38°35′26″N 90°12′31″W / 38.590619°N 90.208504°W / 38.590619; -90.208504

A monument to General Nathaniel Lyon with the St. Louis Arsenal in background

The St. Louis Arsenal is a large complex of federal military weapons and ammunition storage buildings operated by the United States Air Force in St. Louis, Missouri. During the American Civil War, the St. Louis arsenal's contents were transferred to Illinois by Union Captain Nathaniel Lyon, an act that helped fuel tension between secessionists and those citizens loyal to the Federal government.[citation needed]

Origin and early years of service


In 1827, the United States War Department decided to replace a 22-year-old arsenal, Fort Belle Fontaine (located 15 miles (24 km) north of St. Louis on the bluffs above the Missouri River) with a larger facility to meet the needs of the rapidly growing military forces in the West. Lt. Martin Thomas selected a 37-acre (150,000 m2) tract of land on a bluff overlooking the Mississippi River and procured the land for the new arsenal. It was close to the main military base, Jefferson Barracks, and had easy access to the city and the river. By 1840, 22 separate buildings had been erected, and a garrison of 30 ordnance soldiers manned the site, along with 30 civilian employees, who assembled finished weapons and artillery from parts supplied by private contractors and armories. In its original configuration it included Arsenal Island in the Mississippi River. The island has since disappeared.

When the Mexican–American War erupted, the demand for small arms, ammunition, and artillery substantially increased. At its peak during the war years, the St. Louis Arsenal employed over 500 civilian workers. During the two years of war, the arsenal produced 19,500 artillery rounds, 8.4 million small arms cartridges, 13.7 million musket balls, 4.7 million rifle balls, 17 field cannon with full attachments, 15,700 stand of small arms, 4,600 edged weapons, and much more.[1] Production was curtailed following the cessation of the war, although the arsenal workers (back to their normal complement of 30) did spend considerable time refurbishing and reconditioning surplus arms returned from the war.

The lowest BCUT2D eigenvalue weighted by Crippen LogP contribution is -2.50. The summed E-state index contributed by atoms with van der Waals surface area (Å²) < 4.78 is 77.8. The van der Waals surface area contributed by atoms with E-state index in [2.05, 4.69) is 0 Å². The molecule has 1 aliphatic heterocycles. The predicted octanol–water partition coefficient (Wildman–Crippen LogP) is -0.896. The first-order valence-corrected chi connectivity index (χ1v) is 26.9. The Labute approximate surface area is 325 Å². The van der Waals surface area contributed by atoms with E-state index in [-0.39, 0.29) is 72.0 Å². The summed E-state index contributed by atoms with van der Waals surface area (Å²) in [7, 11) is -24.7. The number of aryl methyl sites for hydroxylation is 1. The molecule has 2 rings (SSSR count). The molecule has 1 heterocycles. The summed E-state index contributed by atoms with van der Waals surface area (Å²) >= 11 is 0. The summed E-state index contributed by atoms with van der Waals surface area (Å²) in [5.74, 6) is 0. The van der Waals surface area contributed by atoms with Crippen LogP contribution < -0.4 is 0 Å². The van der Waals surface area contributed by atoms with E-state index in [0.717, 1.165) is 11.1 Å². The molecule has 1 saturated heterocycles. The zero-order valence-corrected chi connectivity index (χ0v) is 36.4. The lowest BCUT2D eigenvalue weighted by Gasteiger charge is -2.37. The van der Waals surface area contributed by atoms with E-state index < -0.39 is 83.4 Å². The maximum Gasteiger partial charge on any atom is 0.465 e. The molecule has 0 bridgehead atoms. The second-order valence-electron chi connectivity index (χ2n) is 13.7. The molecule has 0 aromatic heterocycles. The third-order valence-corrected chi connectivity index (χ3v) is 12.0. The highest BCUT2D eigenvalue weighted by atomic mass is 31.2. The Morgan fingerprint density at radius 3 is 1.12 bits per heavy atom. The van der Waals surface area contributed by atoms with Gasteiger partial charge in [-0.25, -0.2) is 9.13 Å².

Another flurry of activity accompanied the Utah War in 1857–58, when President James Buchanan ordered an expedition of Federal troops to suppress the Mormons. Employment exceeded 100 workers, and the arsenal provided much of the weaponry for William S. Harney's forces.

Civil War


Anticipating secession, a number of Southern states asked for their quota of arms and ammunitions to be shipped from the St. Louis Arsenal to state armories and arsenals. Buchanan's Secretary of War, John B. Floyd, a Virginian, was accused of aiding in this transfer of arms and resigned his post in December 1860 to return to Virginia. An investigation cleared him, but many suspected that his involvement had helped arm the Confederate States of America and prepare it for war in advance of actual ordinances of secession from the individual states.

The armory, which was used for assembling weapons rather than manufacturing them, had the biggest collection of rifles and muskets of any of the slave states and was fourth after Massachusetts, District of Columbia, New York and California in total number of muskets and rifles (38,141). It also had the third largest arms and munitions manufactury in the Federal system (behind Springfield, MA and Harper's Ferry, VA).

Despite its enormous strategic importance, it had traditionally been lightly guarded, with a staff of forty military and civilian personnel.

In March 1861 the Missouri Constitutional Convention of 1861 voted 98 to 1 to stay in the Union but not supply weapons or men to either side if war broke out. The security of such a large munitions depot became an immediate flash point.

On April 20, 1861 a pro-Confederate mob at Liberty, Missouri, seized the only other arsenal in the state, the Liberty Arsenal, and made off with about 1,000 rifles and muskets.

On April 23, Brigadier General Harney departed for Washington, leaving Captain Lyon in temporary command of the Western Department and the Arsenal.[clarification needed] Lyon immediately began enlisting Missouri Unionist Volunteers into Federal service. This action had been ordered over a week before by Secretary of War Simon Cameron, but blocked by General Harney's refusal to execute his orders.

Cameron, General-in-Chief Winfield Scott, and midwestern Unionists continued to be concerned for the safety of the over 30,000 weapons at the Arsenal. During the evening of April 29, on orders from Secretary Cameron, Captain Nathaniel Lyon transported 21,000 rifles and muskets to Alton, Illinois, via steamer.

Around May 1, Missouri Governor Claiborne Jackson, who had favored the South but had publicly pledged to uphold Missouri neutrality (at least until open hostilities between the Federal Government and the CSA), called out the Missouri Volunteer Militia for "maneuvers" about 4.5 miles (7.2 km) northwest of the arsenal at Lindell's Grove (now the campus of St. Louis University), then outside the city of St. Louis, in what has been called "Camp Jackson."